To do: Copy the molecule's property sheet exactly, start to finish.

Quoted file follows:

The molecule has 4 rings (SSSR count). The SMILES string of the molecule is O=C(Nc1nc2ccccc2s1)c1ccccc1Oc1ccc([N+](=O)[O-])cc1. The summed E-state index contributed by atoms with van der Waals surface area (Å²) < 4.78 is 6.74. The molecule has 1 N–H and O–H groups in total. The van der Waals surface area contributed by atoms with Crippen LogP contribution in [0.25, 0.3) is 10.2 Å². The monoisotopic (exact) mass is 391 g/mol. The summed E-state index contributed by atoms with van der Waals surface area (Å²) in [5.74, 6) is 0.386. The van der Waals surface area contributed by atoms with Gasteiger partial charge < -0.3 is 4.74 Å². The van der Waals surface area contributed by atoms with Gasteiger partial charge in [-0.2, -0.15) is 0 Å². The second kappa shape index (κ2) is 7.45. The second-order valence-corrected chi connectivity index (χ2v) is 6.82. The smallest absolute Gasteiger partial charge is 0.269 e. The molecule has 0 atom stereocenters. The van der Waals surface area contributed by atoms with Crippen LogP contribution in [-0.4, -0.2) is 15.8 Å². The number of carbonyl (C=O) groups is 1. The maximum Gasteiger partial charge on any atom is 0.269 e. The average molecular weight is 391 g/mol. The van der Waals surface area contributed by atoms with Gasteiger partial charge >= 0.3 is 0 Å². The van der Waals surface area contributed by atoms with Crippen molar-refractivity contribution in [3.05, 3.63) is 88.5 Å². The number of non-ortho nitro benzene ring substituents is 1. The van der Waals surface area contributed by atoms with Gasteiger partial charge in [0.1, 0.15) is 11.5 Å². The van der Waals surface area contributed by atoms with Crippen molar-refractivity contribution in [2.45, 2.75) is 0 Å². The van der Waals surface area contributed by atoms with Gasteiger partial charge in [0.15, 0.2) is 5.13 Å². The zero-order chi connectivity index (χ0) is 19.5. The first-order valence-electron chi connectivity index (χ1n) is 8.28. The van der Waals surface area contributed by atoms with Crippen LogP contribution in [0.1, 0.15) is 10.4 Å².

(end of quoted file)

The molecule has 4 rings (SSSR count). The SMILES string of the molecule is O=C(Nc1nc2ccccc2s1)c1ccccc1Oc1ccc([N+](=O)[O-])cc1. The summed E-state index contributed by atoms with van der Waals surface area (Å²) < 4.78 is 6.74. The molecule has 1 N–H and O–H groups in total. The van der Waals surface area contributed by atoms with Crippen LogP contribution in [0.25, 0.3) is 10.2 Å². The monoisotopic (exact) mass is 391 g/mol. The summed E-state index contributed by atoms with van der Waals surface area (Å²) in [5.74, 6) is 0.386. The van der Waals surface area contributed by atoms with Gasteiger partial charge < -0.3 is 4.74 Å². The van der Waals surface area contributed by atoms with Gasteiger partial charge in [-0.2, -0.15) is 0 Å². The second kappa shape index (κ2) is 7.45. The second-order valence-corrected chi connectivity index (χ2v) is 6.82. The smallest absolute Gasteiger partial charge is 0.269 e. The molecule has 0 atom stereocenters. The van der Waals surface area contributed by atoms with Crippen LogP contribution in [-0.4, -0.2) is 15.8 Å². The number of carbonyl (C=O) groups is 1. The maximum Gasteiger partial charge on any atom is 0.269 e. The average molecular weight is 391 g/mol. The van der Waals surface area contributed by atoms with Gasteiger partial charge >= 0.3 is 0 Å². The van der Waals surface area contributed by atoms with Crippen molar-refractivity contribution in [3.05, 3.63) is 88.5 Å². The number of non-ortho nitro benzene ring substituents is 1. The van der Waals surface area contributed by atoms with Gasteiger partial charge in [0.1, 0.15) is 11.5 Å². The van der Waals surface area contributed by atoms with Crippen molar-refractivity contribution in [2.45, 2.75) is 0 Å². The van der Waals surface area contributed by atoms with Gasteiger partial charge in [0.15, 0.2) is 5.13 Å². The zero-order chi connectivity index (χ0) is 19.5. The first-order valence-electron chi connectivity index (χ1n) is 8.28. The van der Waals surface area contributed by atoms with Crippen LogP contribution in [0.1, 0.15) is 10.4 Å².